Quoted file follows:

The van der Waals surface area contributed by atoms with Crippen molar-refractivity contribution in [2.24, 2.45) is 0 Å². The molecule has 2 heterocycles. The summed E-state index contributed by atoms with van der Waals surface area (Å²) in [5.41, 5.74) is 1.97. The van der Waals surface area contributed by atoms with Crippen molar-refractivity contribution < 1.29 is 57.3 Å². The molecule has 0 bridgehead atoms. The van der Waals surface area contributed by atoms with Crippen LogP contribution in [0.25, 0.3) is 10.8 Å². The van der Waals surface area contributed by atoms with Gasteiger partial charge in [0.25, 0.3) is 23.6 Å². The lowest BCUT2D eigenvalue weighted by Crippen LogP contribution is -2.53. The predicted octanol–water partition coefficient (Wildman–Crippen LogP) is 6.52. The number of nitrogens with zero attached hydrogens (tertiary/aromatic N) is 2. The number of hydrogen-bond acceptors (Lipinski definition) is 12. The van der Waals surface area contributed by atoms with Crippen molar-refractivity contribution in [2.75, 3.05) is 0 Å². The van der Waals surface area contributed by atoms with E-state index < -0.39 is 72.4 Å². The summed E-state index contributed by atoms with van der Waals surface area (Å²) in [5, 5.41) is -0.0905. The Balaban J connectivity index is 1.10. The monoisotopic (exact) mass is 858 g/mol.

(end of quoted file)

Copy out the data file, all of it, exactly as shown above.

The van der Waals surface area contributed by atoms with Crippen molar-refractivity contribution in [2.24, 2.45) is 0 Å². The molecule has 2 heterocycles. The summed E-state index contributed by atoms with van der Waals surface area (Å²) in [5.41, 5.74) is 1.97. The van der Waals surface area contributed by atoms with Crippen molar-refractivity contribution < 1.29 is 57.3 Å². The molecule has 0 bridgehead atoms. The van der Waals surface area contributed by atoms with Crippen LogP contribution in [0.25, 0.3) is 10.8 Å². The van der Waals surface area contributed by atoms with Gasteiger partial charge in [0.25, 0.3) is 23.6 Å². The lowest BCUT2D eigenvalue weighted by Crippen LogP contribution is -2.53. The predicted octanol–water partition coefficient (Wildman–Crippen LogP) is 6.52. The number of nitrogens with zero attached hydrogens (tertiary/aromatic N) is 2. The number of hydrogen-bond acceptors (Lipinski definition) is 12. The van der Waals surface area contributed by atoms with Crippen molar-refractivity contribution in [2.75, 3.05) is 0 Å². The van der Waals surface area contributed by atoms with E-state index < -0.39 is 72.4 Å². The summed E-state index contributed by atoms with van der Waals surface area (Å²) in [5, 5.41) is -0.0905. The Balaban J connectivity index is 1.10. The monoisotopic (exact) mass is 858 g/mol.